The issuance of matchday admission tickets is something of a rarity for clubs outside the top four divisions of English football. For the likes of Horsham the simple practice of exchanging, say, a cloakroom ticket for the appropriate entry fee is deemed a sufficient and uncomplicated way of recording attendance figures. There are, though, the occasional matches where crowd numbers need to be controlled through advance ticket sales and, when that happens, collectors are keen to snap up these items of record not, in most cases, for any long term investment gain but simply to retain a small piece of their club’s history.
The first known incident of tickets being produced for a Horsham match was, perhaps unsurprisingly, the visit of Swindon Town in 1966. With the buzz of England’s famous World Cup triumph still in the air, the popularity of the national game had rarely been higher so when, just a few months later, Horsham reached the first round ‘proper’ of the FA Cup for only the second time in their history it seemed the whole town wanted to see the match. With a capacity of eight thousand set on the advice of the local police force, tickets were printed and sold via a number of outlets in the town as well as the club itself and a few of these, barely three inch square, pieces of card are still in circulation today, kept by those fans who want a reminder of when they were among a record Queen Street crowd.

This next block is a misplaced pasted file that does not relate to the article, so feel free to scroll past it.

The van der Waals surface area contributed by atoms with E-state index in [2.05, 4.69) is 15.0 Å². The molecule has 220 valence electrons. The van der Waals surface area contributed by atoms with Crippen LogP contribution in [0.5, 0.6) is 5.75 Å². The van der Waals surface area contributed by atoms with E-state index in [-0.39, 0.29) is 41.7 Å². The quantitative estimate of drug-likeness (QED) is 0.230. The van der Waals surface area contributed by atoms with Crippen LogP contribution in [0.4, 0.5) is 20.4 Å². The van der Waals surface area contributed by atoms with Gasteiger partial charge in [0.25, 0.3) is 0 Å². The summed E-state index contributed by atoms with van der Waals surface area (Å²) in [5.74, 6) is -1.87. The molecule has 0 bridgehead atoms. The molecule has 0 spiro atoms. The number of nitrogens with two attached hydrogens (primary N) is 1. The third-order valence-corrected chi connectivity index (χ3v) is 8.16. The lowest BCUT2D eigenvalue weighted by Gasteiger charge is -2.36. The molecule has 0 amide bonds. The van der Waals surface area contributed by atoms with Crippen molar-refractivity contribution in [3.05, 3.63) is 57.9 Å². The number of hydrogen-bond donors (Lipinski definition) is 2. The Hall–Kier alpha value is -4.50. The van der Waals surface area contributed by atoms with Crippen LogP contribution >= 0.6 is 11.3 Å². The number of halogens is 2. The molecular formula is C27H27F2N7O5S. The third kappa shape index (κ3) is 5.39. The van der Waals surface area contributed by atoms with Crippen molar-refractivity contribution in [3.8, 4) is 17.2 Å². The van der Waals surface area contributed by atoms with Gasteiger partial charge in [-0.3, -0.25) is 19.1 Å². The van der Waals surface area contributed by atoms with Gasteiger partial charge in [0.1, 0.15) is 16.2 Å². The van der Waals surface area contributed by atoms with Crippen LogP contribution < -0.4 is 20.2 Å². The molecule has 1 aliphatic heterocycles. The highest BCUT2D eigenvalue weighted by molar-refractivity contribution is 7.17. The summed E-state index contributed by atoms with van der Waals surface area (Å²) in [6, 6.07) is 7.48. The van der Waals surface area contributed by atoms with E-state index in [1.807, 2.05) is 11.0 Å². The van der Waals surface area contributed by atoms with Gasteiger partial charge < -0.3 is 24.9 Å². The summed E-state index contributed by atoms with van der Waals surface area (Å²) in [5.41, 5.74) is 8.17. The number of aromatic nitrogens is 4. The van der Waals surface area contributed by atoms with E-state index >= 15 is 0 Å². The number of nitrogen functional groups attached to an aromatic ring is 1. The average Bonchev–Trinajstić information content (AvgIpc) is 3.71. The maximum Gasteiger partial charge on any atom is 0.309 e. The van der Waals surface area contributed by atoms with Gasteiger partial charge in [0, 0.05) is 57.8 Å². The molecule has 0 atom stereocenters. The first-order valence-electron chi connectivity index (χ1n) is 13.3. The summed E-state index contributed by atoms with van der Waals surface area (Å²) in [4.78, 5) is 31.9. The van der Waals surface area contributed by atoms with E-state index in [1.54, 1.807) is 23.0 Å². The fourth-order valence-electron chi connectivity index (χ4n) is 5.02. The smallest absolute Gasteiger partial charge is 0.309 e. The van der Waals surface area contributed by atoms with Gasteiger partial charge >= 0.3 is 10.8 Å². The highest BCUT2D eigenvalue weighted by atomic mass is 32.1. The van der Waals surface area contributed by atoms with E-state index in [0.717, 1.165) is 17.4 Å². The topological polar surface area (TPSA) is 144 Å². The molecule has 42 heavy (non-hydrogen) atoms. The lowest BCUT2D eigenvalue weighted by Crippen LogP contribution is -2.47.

It was almost three decades before tickets exchanged hands at another home match, this time for the visit of Crawley Town in another FA Cup tie – as were the well-attended matches against Maidenhead United and Swansea City in 2007. Sadly, large crowds are few and far between for clubs in the lower reaches of the footballing pyramid although, in recent years, we have been fortunate to have hosted the reincarnation of former Football League clubs Aldershot Town and AFC Wimbledon, both with a large following, while Team Bath also issued a record of our fourth qualifying round meeting in 2002.
In the past a small number of clubs, usually those whose ground is the focalpoint of the town’s sports centre, have been required to issue a temporary membership ticket upon entry while others have chosen to produce their own personalised admission slip.
A collection of Horsham tickets, issued both home and away, can be found here